Shoreline Impacts, Setback Policy And Sea Level Rise
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Shoreline Impacts, Setback Policy And Sea Level Rise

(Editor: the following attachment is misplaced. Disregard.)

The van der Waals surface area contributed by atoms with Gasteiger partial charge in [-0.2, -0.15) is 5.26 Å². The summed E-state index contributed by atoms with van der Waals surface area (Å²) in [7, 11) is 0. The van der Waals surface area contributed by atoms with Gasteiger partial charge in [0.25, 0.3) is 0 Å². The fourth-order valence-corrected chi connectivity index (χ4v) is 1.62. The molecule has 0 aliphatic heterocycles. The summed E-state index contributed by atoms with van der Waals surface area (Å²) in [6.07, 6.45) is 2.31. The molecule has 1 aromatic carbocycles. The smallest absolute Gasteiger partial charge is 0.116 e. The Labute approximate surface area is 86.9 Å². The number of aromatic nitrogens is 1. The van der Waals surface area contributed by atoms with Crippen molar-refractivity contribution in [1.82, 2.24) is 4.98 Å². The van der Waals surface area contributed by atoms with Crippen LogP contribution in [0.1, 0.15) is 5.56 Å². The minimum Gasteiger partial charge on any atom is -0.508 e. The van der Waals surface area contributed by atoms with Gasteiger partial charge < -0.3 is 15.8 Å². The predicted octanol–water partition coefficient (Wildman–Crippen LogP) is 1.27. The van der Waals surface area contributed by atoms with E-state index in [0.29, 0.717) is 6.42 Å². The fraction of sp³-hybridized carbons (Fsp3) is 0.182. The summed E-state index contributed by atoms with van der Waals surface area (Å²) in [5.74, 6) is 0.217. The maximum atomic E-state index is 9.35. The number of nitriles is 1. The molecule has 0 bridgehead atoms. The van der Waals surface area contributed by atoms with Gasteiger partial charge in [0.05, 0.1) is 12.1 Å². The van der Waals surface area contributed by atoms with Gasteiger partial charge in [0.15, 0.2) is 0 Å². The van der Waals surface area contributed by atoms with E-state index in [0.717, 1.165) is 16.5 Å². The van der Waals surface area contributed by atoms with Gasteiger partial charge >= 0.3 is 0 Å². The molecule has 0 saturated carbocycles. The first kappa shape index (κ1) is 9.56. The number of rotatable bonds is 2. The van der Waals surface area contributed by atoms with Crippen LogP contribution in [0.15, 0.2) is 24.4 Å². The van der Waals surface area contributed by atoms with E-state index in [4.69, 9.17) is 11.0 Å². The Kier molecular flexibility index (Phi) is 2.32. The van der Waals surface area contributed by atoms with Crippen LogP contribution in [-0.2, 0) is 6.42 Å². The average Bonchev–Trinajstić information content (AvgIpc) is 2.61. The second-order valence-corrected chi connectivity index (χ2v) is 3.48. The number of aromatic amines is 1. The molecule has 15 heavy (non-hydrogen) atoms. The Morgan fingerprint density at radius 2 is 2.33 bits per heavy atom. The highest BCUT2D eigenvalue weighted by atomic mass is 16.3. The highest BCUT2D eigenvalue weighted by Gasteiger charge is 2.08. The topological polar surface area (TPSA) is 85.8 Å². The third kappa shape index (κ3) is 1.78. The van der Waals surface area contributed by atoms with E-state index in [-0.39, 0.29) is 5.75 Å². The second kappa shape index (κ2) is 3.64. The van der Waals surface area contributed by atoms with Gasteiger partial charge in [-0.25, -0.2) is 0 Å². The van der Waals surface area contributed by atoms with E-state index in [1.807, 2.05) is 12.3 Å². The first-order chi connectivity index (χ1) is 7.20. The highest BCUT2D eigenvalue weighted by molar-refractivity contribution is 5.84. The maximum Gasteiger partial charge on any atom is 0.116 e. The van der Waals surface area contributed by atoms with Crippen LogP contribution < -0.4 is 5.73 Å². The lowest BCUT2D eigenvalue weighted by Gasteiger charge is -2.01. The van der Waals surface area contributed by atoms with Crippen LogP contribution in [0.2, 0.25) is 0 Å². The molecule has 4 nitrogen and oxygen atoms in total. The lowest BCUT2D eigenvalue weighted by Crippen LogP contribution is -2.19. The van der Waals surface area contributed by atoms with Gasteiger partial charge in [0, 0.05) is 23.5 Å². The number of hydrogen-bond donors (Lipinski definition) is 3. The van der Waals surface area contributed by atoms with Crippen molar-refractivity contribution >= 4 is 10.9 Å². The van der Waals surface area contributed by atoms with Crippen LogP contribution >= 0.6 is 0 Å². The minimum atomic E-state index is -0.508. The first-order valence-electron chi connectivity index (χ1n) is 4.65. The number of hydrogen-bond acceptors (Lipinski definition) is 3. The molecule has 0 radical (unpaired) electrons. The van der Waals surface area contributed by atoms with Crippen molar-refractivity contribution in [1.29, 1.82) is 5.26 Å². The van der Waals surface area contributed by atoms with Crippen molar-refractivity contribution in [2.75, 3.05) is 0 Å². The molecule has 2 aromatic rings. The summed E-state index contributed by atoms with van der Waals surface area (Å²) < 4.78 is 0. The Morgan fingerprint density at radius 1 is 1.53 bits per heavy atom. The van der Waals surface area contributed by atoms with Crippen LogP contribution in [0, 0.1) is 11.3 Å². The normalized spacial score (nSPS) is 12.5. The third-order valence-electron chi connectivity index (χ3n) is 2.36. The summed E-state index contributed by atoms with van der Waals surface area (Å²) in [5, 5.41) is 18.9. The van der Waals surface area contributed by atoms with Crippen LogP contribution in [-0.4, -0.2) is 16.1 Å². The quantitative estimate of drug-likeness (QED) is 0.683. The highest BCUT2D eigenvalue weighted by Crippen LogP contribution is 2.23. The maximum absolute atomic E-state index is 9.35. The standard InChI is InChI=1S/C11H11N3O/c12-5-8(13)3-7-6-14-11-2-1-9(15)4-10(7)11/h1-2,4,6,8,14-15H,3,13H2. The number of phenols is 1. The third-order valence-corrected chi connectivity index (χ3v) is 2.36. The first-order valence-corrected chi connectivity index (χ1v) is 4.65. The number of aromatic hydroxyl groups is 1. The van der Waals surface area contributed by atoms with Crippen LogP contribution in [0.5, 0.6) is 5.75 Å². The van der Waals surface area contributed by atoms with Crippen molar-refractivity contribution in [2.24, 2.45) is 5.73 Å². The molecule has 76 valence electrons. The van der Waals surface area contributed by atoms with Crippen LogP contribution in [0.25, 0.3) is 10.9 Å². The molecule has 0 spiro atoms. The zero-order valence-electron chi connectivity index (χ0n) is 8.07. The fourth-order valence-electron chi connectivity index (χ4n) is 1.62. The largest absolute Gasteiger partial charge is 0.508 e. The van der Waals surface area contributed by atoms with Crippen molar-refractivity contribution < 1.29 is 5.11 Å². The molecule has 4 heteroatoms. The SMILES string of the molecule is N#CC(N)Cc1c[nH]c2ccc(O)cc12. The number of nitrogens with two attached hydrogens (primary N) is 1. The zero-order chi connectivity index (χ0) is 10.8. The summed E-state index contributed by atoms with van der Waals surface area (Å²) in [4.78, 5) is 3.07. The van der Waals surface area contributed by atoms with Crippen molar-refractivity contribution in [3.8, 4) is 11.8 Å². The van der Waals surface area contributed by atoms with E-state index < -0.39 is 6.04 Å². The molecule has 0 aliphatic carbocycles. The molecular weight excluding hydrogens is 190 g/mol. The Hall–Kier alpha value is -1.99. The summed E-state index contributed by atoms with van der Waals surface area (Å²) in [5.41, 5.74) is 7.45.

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    The Center for Island Climate Adaptation and Policy (ICAP), located within the University of Hawaii's Sea Grant College Program, provides science-based policy and planning research for decision-makers in Hawai'i and other island leaders. ICAP prepared this white paper at the request of Senator Shan Tsutsui, whose office sought a technical evaluation of Senate Bill 468 (relating to shoreline setbacks). ICAP finds that SB 468 as originally introduced would have a beneficial net impact on coastal resiliency for the State of Hawai'i. Creating coastal communities that are resilient to hazards (including tsunamis, hurricanes, flooding, erosion, and sea level rise) requires effective construction and siting measures. Construction standards through the National Flood Insurance Program and recent building code revisions have largely been scientifically based. Setbacks and siting policies, however, have traditionally been driven by social and political considerations, rather than technically based. Setback policies are changing at the county level, as they now track the relevant science. The Maui Shoreline Setback Rule utilizes the Average Annual Erosion Rate ("AAER") developed by the University of Hawai'i. The new Kaua'i Shoreline Setback uses the AAER times a planning period of 70 to 100 years, which represents the life expectancy of structures. The Kaua'i rule, also requires a 10% adjustment in the AAER for future sea level rise in some cases. Recently, Hawaii County also addressed future sea level rise by using the existing authority in their subdivision regulations to require design for subsidence and a two-foot rise in water level over the next 100 years. A review of setback rules adopted by other US states is also provided in this report. The most significant rule, Maine's Dune Rules, requires that for structures greater than 2,500 square feet, the structure cannot be threatened by the future shoreline considering migration and a twofoot sea level rise in the next 100 years. SB 468, therefore, represents an opportunity for the State of Hawai'i to join other states that adopt science-based setbacks and encourage coastal community resilience. Sea levels are clearly rising, although we cannot be certain of the rate. Forward-‚Äčthinking county and state-level jurisdictions are making today's planning decisions based on the best available scientific information. Because our state is so vulnerable to hazards, adaptation design should be addressed during all stages of development and as early as possible in the development process.
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